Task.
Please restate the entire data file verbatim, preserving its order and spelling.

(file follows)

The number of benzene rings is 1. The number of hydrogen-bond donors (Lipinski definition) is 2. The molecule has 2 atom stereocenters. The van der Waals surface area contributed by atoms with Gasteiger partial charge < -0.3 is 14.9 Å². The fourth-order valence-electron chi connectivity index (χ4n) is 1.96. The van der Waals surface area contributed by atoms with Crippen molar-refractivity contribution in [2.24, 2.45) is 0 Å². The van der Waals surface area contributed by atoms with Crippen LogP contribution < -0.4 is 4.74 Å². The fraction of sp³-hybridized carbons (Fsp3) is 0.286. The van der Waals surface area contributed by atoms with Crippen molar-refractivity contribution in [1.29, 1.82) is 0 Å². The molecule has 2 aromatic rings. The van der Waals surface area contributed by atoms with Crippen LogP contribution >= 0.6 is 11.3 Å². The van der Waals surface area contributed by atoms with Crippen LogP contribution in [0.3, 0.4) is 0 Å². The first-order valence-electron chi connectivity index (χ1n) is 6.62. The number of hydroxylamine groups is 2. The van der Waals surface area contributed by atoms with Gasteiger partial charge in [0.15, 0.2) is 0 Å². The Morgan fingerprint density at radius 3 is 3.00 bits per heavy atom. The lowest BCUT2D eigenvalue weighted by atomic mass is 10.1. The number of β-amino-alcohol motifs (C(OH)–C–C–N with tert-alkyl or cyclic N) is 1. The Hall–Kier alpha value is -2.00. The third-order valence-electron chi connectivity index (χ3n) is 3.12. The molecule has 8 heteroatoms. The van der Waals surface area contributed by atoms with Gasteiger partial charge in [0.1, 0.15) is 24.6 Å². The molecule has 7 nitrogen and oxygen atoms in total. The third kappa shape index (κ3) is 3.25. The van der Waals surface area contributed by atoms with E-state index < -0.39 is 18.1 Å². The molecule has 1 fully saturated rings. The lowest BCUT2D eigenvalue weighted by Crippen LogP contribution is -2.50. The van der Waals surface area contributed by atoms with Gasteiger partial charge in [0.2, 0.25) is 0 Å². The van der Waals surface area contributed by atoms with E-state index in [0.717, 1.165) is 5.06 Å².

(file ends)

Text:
The number of benzene rings is 1. The number of hydrogen-bond donors (Lipinski definition) is 2. The molecule has 2 atom stereocenters. The van der Waals surface area contributed by atoms with Gasteiger partial charge < -0.3 is 14.9 Å². The fourth-order valence-electron chi connectivity index (χ4n) is 1.96. The van der Waals surface area contributed by atoms with Crippen molar-refractivity contribution in [2.24, 2.45) is 0 Å². The van der Waals surface area contributed by atoms with Crippen LogP contribution < -0.4 is 4.74 Å². The fraction of sp³-hybridized carbons (Fsp3) is 0.286. The van der Waals surface area contributed by atoms with Crippen molar-refractivity contribution in [1.29, 1.82) is 0 Å². The molecule has 2 aromatic rings. The van der Waals surface area contributed by atoms with Crippen LogP contribution >= 0.6 is 11.3 Å². The van der Waals surface area contributed by atoms with Crippen LogP contribution in [0.3, 0.4) is 0 Å². The first-order valence-electron chi connectivity index (χ1n) is 6.62. The number of hydroxylamine groups is 2. The van der Waals surface area contributed by atoms with Gasteiger partial charge in [0.15, 0.2) is 0 Å². The Morgan fingerprint density at radius 3 is 3.00 bits per heavy atom. The lowest BCUT2D eigenvalue weighted by atomic mass is 10.1. The number of β-amino-alcohol motifs (C(OH)–C–C–N with tert-alkyl or cyclic N) is 1. The Hall–Kier alpha value is -2.00. The third-order valence-electron chi connectivity index (χ3n) is 3.12. The molecule has 8 heteroatoms. The van der Waals surface area contributed by atoms with Gasteiger partial charge in [0.1, 0.15) is 24.6 Å². The molecule has 7 nitrogen and oxygen atoms in total. The third kappa shape index (κ3) is 3.25. The van der Waals surface area contributed by atoms with E-state index < -0.39 is 18.1 Å². The molecule has 1 fully saturated rings. The lowest BCUT2D eigenvalue weighted by Crippen LogP contribution is -2.50. The van der Waals surface area contributed by atoms with Gasteiger partial charge in [0.2, 0.25) is 0 Å². The van der Waals surface area contributed by atoms with E-state index in [0.717, 1.165) is 5.06 Å².